Why would someone be using C++ in the first place?
Most likely because they need performance or fine-grained control that they cannot get somewhere else. A Ruby programmer, for example, can make a design decision that makes code 10% slower but much easier to use. “Hey, if you want the best performance possible, why are you using Ruby? Didn’t you come here because you wanted convenience?” But the C++ programmer can’t say that. It’s not turtles all the way down. Often C++ is the last human-generated language in a technology stack before you hit metal.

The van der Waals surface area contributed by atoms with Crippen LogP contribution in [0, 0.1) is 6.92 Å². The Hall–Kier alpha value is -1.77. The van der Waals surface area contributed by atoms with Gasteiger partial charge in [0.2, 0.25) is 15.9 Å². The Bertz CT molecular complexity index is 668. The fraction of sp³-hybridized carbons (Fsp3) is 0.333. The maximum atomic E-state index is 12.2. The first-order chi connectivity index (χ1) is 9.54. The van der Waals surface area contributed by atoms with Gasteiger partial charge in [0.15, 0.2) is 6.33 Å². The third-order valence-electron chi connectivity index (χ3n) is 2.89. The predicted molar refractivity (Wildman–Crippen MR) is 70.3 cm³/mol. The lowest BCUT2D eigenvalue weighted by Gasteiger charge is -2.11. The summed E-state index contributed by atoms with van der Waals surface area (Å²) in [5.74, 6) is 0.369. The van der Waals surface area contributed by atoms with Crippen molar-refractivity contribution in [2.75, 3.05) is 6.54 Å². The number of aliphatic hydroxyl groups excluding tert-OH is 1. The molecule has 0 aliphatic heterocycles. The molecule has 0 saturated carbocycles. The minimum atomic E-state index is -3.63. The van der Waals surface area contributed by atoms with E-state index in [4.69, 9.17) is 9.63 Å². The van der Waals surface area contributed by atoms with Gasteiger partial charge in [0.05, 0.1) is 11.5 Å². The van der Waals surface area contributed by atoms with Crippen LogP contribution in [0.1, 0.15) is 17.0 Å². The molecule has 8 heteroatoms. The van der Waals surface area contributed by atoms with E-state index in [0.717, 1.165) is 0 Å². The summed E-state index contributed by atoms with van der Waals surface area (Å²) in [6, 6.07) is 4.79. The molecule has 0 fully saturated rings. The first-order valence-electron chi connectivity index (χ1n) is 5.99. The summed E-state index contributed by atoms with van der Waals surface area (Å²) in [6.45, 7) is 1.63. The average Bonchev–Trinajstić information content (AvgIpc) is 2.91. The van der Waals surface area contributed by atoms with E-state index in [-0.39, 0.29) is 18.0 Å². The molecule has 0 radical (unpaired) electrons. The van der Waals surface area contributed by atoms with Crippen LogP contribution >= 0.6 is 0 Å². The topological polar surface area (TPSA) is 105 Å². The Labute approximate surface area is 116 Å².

From The Register
Apple’s Mac OS X, Adobe Illustrator, Facebook, Google’s Chrome browser, the Apache MapReduce clustered data-processing architecture, Microsoft Windows 7 and Internet Explorer, Firefox, and MySQL — to name just a handful — are written in part or in their entirety with C++.
Certainly there is a lot of software implemented in higher-level languages, but those high-level languages are almost always implemented in C or C++. When there’s no lower-level language to appeal to, you have to offer a lot of options, even if 90% of users won’t need those options.